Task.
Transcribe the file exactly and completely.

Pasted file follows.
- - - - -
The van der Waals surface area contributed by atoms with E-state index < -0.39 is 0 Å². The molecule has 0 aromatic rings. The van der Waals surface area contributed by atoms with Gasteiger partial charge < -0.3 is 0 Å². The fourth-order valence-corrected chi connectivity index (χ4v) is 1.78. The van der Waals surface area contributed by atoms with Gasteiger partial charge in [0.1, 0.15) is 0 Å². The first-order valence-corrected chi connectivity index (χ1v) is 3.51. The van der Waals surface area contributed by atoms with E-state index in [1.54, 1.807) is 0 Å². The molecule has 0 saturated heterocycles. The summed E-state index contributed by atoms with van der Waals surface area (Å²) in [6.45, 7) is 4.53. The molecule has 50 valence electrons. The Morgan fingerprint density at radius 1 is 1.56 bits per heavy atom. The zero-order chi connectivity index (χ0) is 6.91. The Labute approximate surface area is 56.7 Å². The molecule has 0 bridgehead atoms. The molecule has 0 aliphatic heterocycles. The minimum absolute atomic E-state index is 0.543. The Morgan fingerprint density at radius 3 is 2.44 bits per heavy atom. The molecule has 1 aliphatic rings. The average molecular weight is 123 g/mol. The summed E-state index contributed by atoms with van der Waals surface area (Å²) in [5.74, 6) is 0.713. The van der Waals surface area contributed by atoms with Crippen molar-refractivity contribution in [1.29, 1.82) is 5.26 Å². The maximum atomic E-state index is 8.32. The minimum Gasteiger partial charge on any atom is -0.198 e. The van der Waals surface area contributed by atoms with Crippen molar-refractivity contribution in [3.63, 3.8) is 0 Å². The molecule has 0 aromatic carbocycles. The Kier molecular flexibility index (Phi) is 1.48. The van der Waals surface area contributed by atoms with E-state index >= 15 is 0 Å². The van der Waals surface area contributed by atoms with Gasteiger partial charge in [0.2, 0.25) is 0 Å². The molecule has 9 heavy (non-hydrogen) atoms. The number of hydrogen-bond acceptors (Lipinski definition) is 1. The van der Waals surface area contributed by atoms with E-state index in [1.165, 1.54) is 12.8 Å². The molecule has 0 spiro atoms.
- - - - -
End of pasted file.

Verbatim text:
The van der Waals surface area contributed by atoms with E-state index < -0.39 is 0 Å². The molecule has 0 aromatic rings. The van der Waals surface area contributed by atoms with Gasteiger partial charge < -0.3 is 0 Å². The fourth-order valence-corrected chi connectivity index (χ4v) is 1.78. The van der Waals surface area contributed by atoms with Gasteiger partial charge in [0.1, 0.15) is 0 Å². The first-order valence-corrected chi connectivity index (χ1v) is 3.51. The van der Waals surface area contributed by atoms with E-state index in [1.54, 1.807) is 0 Å². The molecule has 0 saturated heterocycles. The summed E-state index contributed by atoms with van der Waals surface area (Å²) in [6.45, 7) is 4.53. The molecule has 50 valence electrons. The Morgan fingerprint density at radius 1 is 1.56 bits per heavy atom. The zero-order chi connectivity index (χ0) is 6.91. The Labute approximate surface area is 56.7 Å². The molecule has 0 bridgehead atoms. The molecule has 0 aliphatic heterocycles. The minimum absolute atomic E-state index is 0.543. The Morgan fingerprint density at radius 3 is 2.44 bits per heavy atom. The molecule has 1 aliphatic rings. The average molecular weight is 123 g/mol. The summed E-state index contributed by atoms with van der Waals surface area (Å²) in [5.74, 6) is 0.713. The van der Waals surface area contributed by atoms with Crippen molar-refractivity contribution in [1.29, 1.82) is 5.26 Å². The maximum atomic E-state index is 8.32. The minimum Gasteiger partial charge on any atom is -0.198 e. The van der Waals surface area contributed by atoms with Crippen molar-refractivity contribution in [3.63, 3.8) is 0 Å². The molecule has 0 aromatic carbocycles. The Kier molecular flexibility index (Phi) is 1.48. The van der Waals surface area contributed by atoms with E-state index >= 15 is 0 Å². The van der Waals surface area contributed by atoms with Gasteiger partial charge in [0.2, 0.25) is 0 Å². The molecule has 9 heavy (non-hydrogen) atoms. The number of hydrogen-bond acceptors (Lipinski definition) is 1. The van der Waals surface area contributed by atoms with E-state index in [1.165, 1.54) is 12.8 Å². The molecule has 0 spiro atoms.